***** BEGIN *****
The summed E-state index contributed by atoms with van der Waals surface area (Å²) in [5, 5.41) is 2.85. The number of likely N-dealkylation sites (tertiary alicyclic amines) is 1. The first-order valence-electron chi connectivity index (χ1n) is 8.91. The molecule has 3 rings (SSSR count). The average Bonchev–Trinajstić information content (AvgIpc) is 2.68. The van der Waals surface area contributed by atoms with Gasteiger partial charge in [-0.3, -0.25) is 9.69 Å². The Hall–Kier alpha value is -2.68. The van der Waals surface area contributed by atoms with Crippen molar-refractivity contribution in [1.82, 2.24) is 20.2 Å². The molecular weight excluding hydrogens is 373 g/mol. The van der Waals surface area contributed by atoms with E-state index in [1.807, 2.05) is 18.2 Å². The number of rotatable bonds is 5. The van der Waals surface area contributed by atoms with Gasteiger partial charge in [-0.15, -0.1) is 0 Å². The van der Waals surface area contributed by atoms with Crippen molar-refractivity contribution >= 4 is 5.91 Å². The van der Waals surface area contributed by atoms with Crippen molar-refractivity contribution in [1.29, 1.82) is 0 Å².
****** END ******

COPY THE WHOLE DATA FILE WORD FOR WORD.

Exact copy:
The summed E-state index contributed by atoms with van der Waals surface area (Å²) in [5, 5.41) is 2.85. The number of likely N-dealkylation sites (tertiary alicyclic amines) is 1. The first-order valence-electron chi connectivity index (χ1n) is 8.91. The molecule has 3 rings (SSSR count). The average Bonchev–Trinajstić information content (AvgIpc) is 2.68. The van der Waals surface area contributed by atoms with Gasteiger partial charge in [-0.3, -0.25) is 9.69 Å². The Hall–Kier alpha value is -2.68. The van der Waals surface area contributed by atoms with Crippen molar-refractivity contribution in [1.82, 2.24) is 20.2 Å². The molecular weight excluding hydrogens is 373 g/mol. The van der Waals surface area contributed by atoms with E-state index in [1.807, 2.05) is 18.2 Å². The number of rotatable bonds is 5. The van der Waals surface area contributed by atoms with Gasteiger partial charge in [-0.15, -0.1) is 0 Å². The van der Waals surface area contributed by atoms with Crippen molar-refractivity contribution >= 4 is 5.91 Å². The van der Waals surface area contributed by atoms with Crippen molar-refractivity contribution in [1.29, 1.82) is 0 Å².